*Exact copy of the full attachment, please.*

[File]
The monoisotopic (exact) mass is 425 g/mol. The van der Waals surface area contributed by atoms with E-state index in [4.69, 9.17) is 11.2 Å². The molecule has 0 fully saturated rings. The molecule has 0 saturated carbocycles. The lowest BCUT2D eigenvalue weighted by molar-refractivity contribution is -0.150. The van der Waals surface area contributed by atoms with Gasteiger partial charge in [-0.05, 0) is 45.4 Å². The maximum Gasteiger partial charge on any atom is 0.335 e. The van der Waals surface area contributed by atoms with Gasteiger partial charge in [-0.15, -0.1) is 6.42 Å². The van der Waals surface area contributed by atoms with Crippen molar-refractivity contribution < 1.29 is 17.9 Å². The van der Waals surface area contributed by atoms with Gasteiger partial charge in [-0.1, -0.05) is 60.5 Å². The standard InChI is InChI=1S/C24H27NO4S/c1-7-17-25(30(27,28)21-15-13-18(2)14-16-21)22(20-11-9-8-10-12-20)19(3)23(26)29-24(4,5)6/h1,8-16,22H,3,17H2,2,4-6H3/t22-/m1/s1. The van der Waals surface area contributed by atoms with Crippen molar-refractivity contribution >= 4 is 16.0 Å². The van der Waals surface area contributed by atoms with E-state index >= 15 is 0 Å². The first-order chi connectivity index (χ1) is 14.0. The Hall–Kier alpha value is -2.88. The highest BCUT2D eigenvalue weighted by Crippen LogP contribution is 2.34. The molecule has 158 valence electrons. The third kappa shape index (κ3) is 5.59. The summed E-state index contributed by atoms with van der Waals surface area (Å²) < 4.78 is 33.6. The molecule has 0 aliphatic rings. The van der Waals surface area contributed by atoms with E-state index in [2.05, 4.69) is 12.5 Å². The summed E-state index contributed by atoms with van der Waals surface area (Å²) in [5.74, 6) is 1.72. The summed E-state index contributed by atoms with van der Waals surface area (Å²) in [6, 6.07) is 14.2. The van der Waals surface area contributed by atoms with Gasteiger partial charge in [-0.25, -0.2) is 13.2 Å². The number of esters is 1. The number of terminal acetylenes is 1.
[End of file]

The monoisotopic (exact) mass is 425 g/mol. The van der Waals surface area contributed by atoms with E-state index in [4.69, 9.17) is 11.2 Å². The molecule has 0 fully saturated rings. The molecule has 0 saturated carbocycles. The lowest BCUT2D eigenvalue weighted by molar-refractivity contribution is -0.150. The van der Waals surface area contributed by atoms with Gasteiger partial charge in [-0.05, 0) is 45.4 Å². The maximum Gasteiger partial charge on any atom is 0.335 e. The van der Waals surface area contributed by atoms with Gasteiger partial charge in [-0.15, -0.1) is 6.42 Å². The van der Waals surface area contributed by atoms with Crippen molar-refractivity contribution < 1.29 is 17.9 Å². The van der Waals surface area contributed by atoms with Gasteiger partial charge in [-0.1, -0.05) is 60.5 Å². The standard InChI is InChI=1S/C24H27NO4S/c1-7-17-25(30(27,28)21-15-13-18(2)14-16-21)22(20-11-9-8-10-12-20)19(3)23(26)29-24(4,5)6/h1,8-16,22H,3,17H2,2,4-6H3/t22-/m1/s1. The van der Waals surface area contributed by atoms with Crippen molar-refractivity contribution >= 4 is 16.0 Å². The van der Waals surface area contributed by atoms with E-state index >= 15 is 0 Å². The first-order chi connectivity index (χ1) is 14.0. The Hall–Kier alpha value is -2.88. The highest BCUT2D eigenvalue weighted by Crippen LogP contribution is 2.34. The molecule has 158 valence electrons. The third kappa shape index (κ3) is 5.59. The summed E-state index contributed by atoms with van der Waals surface area (Å²) < 4.78 is 33.6. The molecule has 0 aliphatic rings. The van der Waals surface area contributed by atoms with E-state index in [2.05, 4.69) is 12.5 Å². The summed E-state index contributed by atoms with van der Waals surface area (Å²) in [5.74, 6) is 1.72. The summed E-state index contributed by atoms with van der Waals surface area (Å²) in [6, 6.07) is 14.2. The van der Waals surface area contributed by atoms with Gasteiger partial charge in [-0.25, -0.2) is 13.2 Å². The number of esters is 1. The number of terminal acetylenes is 1.